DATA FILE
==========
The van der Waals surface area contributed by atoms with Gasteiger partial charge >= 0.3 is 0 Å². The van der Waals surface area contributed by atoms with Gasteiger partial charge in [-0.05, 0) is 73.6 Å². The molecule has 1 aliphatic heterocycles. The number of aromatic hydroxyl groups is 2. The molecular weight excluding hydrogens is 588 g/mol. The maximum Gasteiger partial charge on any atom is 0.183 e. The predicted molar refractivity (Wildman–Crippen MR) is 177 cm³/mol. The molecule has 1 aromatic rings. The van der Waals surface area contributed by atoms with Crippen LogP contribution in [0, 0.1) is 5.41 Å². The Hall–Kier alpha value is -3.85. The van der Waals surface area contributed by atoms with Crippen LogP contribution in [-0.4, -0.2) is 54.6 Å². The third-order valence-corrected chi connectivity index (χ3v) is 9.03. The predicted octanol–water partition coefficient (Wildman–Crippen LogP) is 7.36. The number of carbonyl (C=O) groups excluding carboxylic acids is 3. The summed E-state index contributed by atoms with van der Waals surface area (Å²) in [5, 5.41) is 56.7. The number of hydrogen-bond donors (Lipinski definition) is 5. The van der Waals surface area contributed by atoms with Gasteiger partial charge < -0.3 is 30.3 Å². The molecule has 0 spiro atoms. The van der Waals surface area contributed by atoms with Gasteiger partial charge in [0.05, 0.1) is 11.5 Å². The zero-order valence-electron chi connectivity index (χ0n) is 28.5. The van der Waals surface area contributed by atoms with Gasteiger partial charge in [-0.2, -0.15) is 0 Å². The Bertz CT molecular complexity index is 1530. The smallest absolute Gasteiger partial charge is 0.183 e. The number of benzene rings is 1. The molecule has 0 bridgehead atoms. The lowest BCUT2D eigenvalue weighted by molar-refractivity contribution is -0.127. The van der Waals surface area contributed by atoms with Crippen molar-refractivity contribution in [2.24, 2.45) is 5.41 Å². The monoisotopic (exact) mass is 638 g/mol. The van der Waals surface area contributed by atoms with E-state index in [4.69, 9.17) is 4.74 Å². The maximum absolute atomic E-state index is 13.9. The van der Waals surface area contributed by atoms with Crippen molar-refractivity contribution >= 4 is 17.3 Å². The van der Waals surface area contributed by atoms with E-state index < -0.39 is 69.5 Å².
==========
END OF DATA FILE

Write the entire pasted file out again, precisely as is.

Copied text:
The van der Waals surface area contributed by atoms with Gasteiger partial charge >= 0.3 is 0 Å². The van der Waals surface area contributed by atoms with Gasteiger partial charge in [-0.05, 0) is 73.6 Å². The molecule has 1 aliphatic heterocycles. The number of aromatic hydroxyl groups is 2. The molecular weight excluding hydrogens is 588 g/mol. The maximum Gasteiger partial charge on any atom is 0.183 e. The predicted molar refractivity (Wildman–Crippen MR) is 177 cm³/mol. The molecule has 1 aromatic rings. The van der Waals surface area contributed by atoms with Crippen LogP contribution in [0, 0.1) is 5.41 Å². The Hall–Kier alpha value is -3.85. The van der Waals surface area contributed by atoms with Crippen LogP contribution in [-0.4, -0.2) is 54.6 Å². The third-order valence-corrected chi connectivity index (χ3v) is 9.03. The predicted octanol–water partition coefficient (Wildman–Crippen LogP) is 7.36. The number of carbonyl (C=O) groups excluding carboxylic acids is 3. The summed E-state index contributed by atoms with van der Waals surface area (Å²) in [5, 5.41) is 56.7. The number of hydrogen-bond donors (Lipinski definition) is 5. The van der Waals surface area contributed by atoms with Gasteiger partial charge < -0.3 is 30.3 Å². The molecule has 0 spiro atoms. The van der Waals surface area contributed by atoms with Gasteiger partial charge in [0.05, 0.1) is 11.5 Å². The zero-order valence-electron chi connectivity index (χ0n) is 28.5. The van der Waals surface area contributed by atoms with Gasteiger partial charge in [-0.2, -0.15) is 0 Å². The Bertz CT molecular complexity index is 1530. The smallest absolute Gasteiger partial charge is 0.183 e. The number of benzene rings is 1. The molecule has 0 bridgehead atoms. The lowest BCUT2D eigenvalue weighted by molar-refractivity contribution is -0.127. The van der Waals surface area contributed by atoms with Crippen molar-refractivity contribution in [2.24, 2.45) is 5.41 Å². The monoisotopic (exact) mass is 638 g/mol. The van der Waals surface area contributed by atoms with E-state index in [4.69, 9.17) is 4.74 Å². The maximum absolute atomic E-state index is 13.9. The van der Waals surface area contributed by atoms with Crippen molar-refractivity contribution >= 4 is 17.3 Å². The van der Waals surface area contributed by atoms with E-state index < -0.39 is 69.5 Å².